Award Date


Degree Type


Degree Name

Doctor of Physical Therapy (DPT)


Physical Therapy

Advisor 1

Szu-Ping Lee

First Committee Member

Merrill Landers

Second Committee Member

Kai Yu Ho

Third Committee Member

Merrill Landers

Number of Pages



Background and Purpose: Research has shown that the risk of low back dysfunctions in runners is related to the increased mileage of distance running. Repetitive shock loading of the spinal structures during running has been indicated as one of the important biomechanical mechanisms underlying such injury. Acute changes in foot strike pattern, like those seen during minimalist style running, have been shown to lead to modifications in lumbar range of motion. Minimalist style running could lead to changes in lumbar biomechanics and muscle activation, potentially reducing the loading on the musculoskeletal structures of the lower back. However, the long term effects of minimalist style running on lumbar biomechanics have not been evaluated. The purpose of this study was to investigate the effects a 4-week training program aimed at transitioning recreational runners to minimalist style footwear would have on lower back kinematics and lumbar paraspinal muscle activation.

Subjects: 17 volunteers between the ages of 18-45 years who were habitually shod runners and averaged running 10-50 km per week participated in the study. Data from 15 volunteers was used in the analysis of the biomechanics. Inclusion and exclusion criteria were used to determine the appropriateness of each volunteer for this study.

Methods: Subjects participated in three data collection sessions at the beginning, during (2-week), and at the end of a 4-week training program. The training consists of progressively increasing the distance each runner ran in the minimalist shoes up to 30-50% of their regular running distance while maintaining the overall distance (minimalist + normal shoes) comparable to before training. Running trials were collected with the subject wearing their normal running shoes. Subjects were asked to run at a prescribed speed (11.2 km/h), and a blinded self-selected speed. During running, kinematics of the lower back in the sagittal plane was recorded using an electro-goniometer. Surface EMG was used to monitor the activation of the lower back (L3 level) paraspinal muscles. Data collected during 10 stance phases were averaged and used for analysis. One-way repeated measures ANOVA tests were used to analyze the effect of training on lumbar kinematics and lumbar paraspinal muscle activation.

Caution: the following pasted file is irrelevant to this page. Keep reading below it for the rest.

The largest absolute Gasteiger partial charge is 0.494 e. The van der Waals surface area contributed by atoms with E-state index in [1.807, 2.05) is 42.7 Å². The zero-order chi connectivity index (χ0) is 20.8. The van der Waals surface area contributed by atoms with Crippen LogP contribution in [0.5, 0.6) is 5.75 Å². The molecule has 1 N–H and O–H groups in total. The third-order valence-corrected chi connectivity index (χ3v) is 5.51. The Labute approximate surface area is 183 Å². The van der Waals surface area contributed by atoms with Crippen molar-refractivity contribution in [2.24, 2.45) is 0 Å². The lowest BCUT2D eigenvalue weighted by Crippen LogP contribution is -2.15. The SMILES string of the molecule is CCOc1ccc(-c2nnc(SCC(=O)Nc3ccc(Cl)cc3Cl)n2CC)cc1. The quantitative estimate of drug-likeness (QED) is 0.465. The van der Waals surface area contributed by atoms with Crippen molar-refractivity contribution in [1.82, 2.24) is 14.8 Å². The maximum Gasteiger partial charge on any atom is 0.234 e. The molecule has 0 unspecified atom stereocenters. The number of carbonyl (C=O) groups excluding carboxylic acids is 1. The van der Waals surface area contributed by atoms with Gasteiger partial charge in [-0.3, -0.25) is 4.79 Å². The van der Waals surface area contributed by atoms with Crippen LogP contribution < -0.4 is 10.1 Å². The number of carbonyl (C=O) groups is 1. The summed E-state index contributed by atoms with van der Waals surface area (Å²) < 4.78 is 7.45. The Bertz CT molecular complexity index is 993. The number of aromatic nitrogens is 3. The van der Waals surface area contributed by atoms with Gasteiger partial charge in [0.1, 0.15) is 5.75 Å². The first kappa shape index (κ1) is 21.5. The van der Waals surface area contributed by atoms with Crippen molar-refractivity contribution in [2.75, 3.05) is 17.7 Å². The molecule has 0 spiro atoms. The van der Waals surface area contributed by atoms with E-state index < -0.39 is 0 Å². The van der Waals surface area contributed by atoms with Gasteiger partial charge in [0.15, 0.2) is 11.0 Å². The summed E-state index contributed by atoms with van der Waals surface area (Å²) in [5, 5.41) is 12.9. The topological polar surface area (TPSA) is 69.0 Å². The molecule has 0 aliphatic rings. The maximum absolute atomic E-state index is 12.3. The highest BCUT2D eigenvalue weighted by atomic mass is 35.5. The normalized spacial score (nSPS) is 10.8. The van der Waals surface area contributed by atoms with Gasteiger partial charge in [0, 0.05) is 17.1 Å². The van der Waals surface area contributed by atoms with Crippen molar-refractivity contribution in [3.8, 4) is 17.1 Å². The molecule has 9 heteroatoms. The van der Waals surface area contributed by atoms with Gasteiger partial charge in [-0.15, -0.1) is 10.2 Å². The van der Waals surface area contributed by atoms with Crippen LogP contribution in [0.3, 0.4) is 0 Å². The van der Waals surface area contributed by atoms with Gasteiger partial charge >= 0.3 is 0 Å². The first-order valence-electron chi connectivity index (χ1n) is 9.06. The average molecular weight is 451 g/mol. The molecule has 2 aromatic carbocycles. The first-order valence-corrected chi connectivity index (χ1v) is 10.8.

Results: For the 11.2 km/h running speed, statistically significant differences were found in mean lower back posture (PRE = 1.9 ± 15.3 degrees, MID = 0.4 ± 13.0 degrees, POST = -6.0 ± 13.3 degrees, p = 0.001) and contralateral lumbar paraspinal muscle activation (PRE = 47.0 ± 34.0%, MID = 24.9 ± 8.2%, POST = 29.4 ± 11.3%, p = 0.039) after training. For the self-selected running speed, statistically significant differences were found in mean lower back posture (PRE = 2.3 ± 15.5 degrees, MID = 0.9 ± 13.9 degrees, POST = -5.7 ± 14.2 degrees, p = 0.002) and contralateral lumbar paraspinal muscle activation (PRE = 41.6 ± 28.6%, MID = 23.4 ± 6.2%, POST = 30.3 ± 11.6%, p = 0.047) after training. During both speeds, lower back posture became more extended and contralateral lumbar paraspinal muscle activation decreased. No significant differences were noted in overall lower back range of motion or ipsilateral paraspinal muscle activation over the training period at either speed.

Conclusions: Including minimalist running shoes and barefoot exercises into a runners’ training regime can alter the lumbar spinal kinematics and muscle activation. Specifically the runners adapted a more extended lumbar posture and reduced the lumbar paraspinal muscle activation after training. This effect carried over to shod running.


Backache; Long-distance runners; Physical therapy; Runners (Sports); Running injuries


Applied Statistics | Physical Therapy | Rehabilitation and Therapy | Statistics and Probability

File Format


File Size

743 Kb

Degree Grantor

University of Nevada, Las Vegas




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